Vinnie The Hitman
November 1, 2008
Contributers: Michael Galimi, Vinnie The Hitman Photos By: Michael Galimi

In 2003, we were blessed to finally get a T56 in a Mustang from the factory. This six-speed gearbox was considered bulletproof with its stout gearset and triple-cone synchronizers in First and Second gears. The 390-horse Cobra certainly needed this robust gearbox to handle all of its torque, but after a few track outings and dyno days, enthusiasts began to realize that even this ultimate Mustang still had some shortcomings in the driveline department. Over time, these issues have grown apparent and are now considered recurring problems on the '03 and '04 Cobras. Today, we will address the two most common-the clutch and the input shaft.

Built To Spec
The Cobra's factory 11-inch clutch has never been a model for long life, especially when slicks are part of the equation. It's also saddled with heavy pedal effort and vague action, making it almost unbearable for many to live with. Many Cobra owners relied on the aftermarket shortly after taking delivery of their cars, and the results were mixed, as finding the right combination of pedal effort, feel, and clamping power has been an elusive combination for a conventional single-disc design. However, with the advent of twin-disc technology being available to the Mustang masses (that would be you and I), we can finally get everything we want with an over-the-counter twin-disc clutch setup.

Although there are a few clutch companies out there that offer a twin-disc system for the 4.6L engine, few offer as many different versions as Spec. Its Super Twin clutch assemblies are constructed of billet aluminum and are a direct fit for any Cobra. They allow you to reuse the existing clutch release fork and require no machining or special fabrication. As a matter of fact, the assemblies are a direct replacement that replace your clutch and flywheel assembly in one fell swoop.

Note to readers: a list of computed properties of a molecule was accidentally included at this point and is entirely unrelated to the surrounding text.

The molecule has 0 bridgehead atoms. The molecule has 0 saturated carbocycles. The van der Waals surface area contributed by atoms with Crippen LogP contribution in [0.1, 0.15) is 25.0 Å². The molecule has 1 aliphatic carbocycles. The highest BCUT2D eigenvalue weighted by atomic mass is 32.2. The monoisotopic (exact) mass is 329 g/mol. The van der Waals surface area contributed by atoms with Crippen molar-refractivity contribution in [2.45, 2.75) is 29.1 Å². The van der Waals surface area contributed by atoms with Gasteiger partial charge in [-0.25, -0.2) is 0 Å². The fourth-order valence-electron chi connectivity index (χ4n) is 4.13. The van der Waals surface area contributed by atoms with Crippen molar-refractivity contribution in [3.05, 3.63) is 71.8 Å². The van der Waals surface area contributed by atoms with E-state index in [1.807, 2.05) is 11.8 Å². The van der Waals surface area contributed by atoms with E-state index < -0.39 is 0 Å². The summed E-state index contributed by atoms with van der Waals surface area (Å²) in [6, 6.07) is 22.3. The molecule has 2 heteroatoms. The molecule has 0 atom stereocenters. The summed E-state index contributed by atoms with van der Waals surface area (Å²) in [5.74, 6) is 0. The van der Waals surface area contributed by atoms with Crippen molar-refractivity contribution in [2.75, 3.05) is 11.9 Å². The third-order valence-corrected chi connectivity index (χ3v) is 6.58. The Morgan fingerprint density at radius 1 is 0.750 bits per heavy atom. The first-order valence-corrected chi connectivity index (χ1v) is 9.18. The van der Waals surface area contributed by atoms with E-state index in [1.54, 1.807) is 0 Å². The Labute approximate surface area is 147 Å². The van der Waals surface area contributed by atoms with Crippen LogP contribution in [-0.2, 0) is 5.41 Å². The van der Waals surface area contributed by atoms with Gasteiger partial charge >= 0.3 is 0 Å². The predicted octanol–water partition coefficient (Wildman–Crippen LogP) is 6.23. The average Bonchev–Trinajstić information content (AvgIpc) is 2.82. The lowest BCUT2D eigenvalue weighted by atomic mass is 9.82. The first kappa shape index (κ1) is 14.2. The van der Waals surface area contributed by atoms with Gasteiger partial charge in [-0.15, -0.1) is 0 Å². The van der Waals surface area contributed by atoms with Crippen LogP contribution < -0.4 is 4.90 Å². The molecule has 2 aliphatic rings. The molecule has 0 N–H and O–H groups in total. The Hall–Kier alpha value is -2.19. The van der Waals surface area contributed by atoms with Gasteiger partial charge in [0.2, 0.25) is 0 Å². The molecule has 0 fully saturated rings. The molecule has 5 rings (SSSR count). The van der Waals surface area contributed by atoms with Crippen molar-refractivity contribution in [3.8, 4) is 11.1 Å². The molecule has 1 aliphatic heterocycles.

For our test mule, we decided to go with Spec's most street-friendly setup, the SS-Trim (PN SF87SST), which uses one spring-hub disc and one solid-hub disc. Both use a combination of Kevlar and metallic facings for smooth engagement and, of course, massive torque-holding capacity. Speaking of torque capacity, Spec tells us that this SS-Trim can handle an incredible 900 lb-ft of torque without a whimper. For our Cobra, which currently belts out 453 rwtq (about 525 lb-ft at the crank), it won't be an issue.

Torque capacity is certainly great to have, but we also looked forward to taking advantage of the reduced pedal pressure. Because of the large amount of clutch surface area that a twin-disc clutch inherently has, there's less need for a radical spring rate, and this ultimately translates into a lighter pedal for a given torque load. This means we can finally cancel that knee replacement surgery!

Getting Shafted
The T56 is a darn-strong gearbox, but its weakest link is the 10-spline input shaft. When the folks at Tremec were tasked to fit the T56 into the Terminator, they equipped it with this 10-spline shaft to match up with the Ford clutch disc. Although it seemed like a good idea at the time, the problem was that in designing this piece, it was not as thick or robust as the 26-spline shaft that typically comes with a T56 when it is used in a Viper or Corvette. Of course, companies like G-Force Racing Transmissions can sell you the parts or build you a killer T56, but we went with this simple upgrade to keep down the cost.

Side by side, we noticed that the thinnest part is within the splines where the inner diameter of the splined area is much smaller on the 10-spline unit. This is where many people have snapped shafts, even at lower power levels like ours (gee, who'da thunk that 453 rwhp would ever be considered a lower power level?). Going to a 26-spline input shaft is a highly recommended upgrade no matter how modified or unmodified your Cobra may be. We recommend having a qualified transmission shop swap the shaft for you, as getting into the inner workings of a transmission may be a bit daunting for the first-timer. If you're a hands-on kinda guy, it would be ideal to have a buddy that is familiar with T56s get involved, as he'll probably get dirty for a beer and a sandwich (much like us). Keep in mind that you'll need to order a clutch disc to match the 26-spline shaft.

With our Cobra put back together, we added four quarts of Royal Purple Synchromax synthetic transmission fluid and were rewarded with silky-smooth clutch action and tenacious bite. The best part of this upgrade was the increase in driveability and comfort. Pedal effort with the Spec Super Twin is literally half of what it used to be with the stock Cobra clutch. It makes the car a true pleasure to drive, and being stuck in traffic no longer makes us feel like we're training for a powerlifting championship.

Follow along as we swap out the clutch and input shaft in our own garage. With some free time and savvy wrench turning, you can also get some more bite from your Cobra's clutch.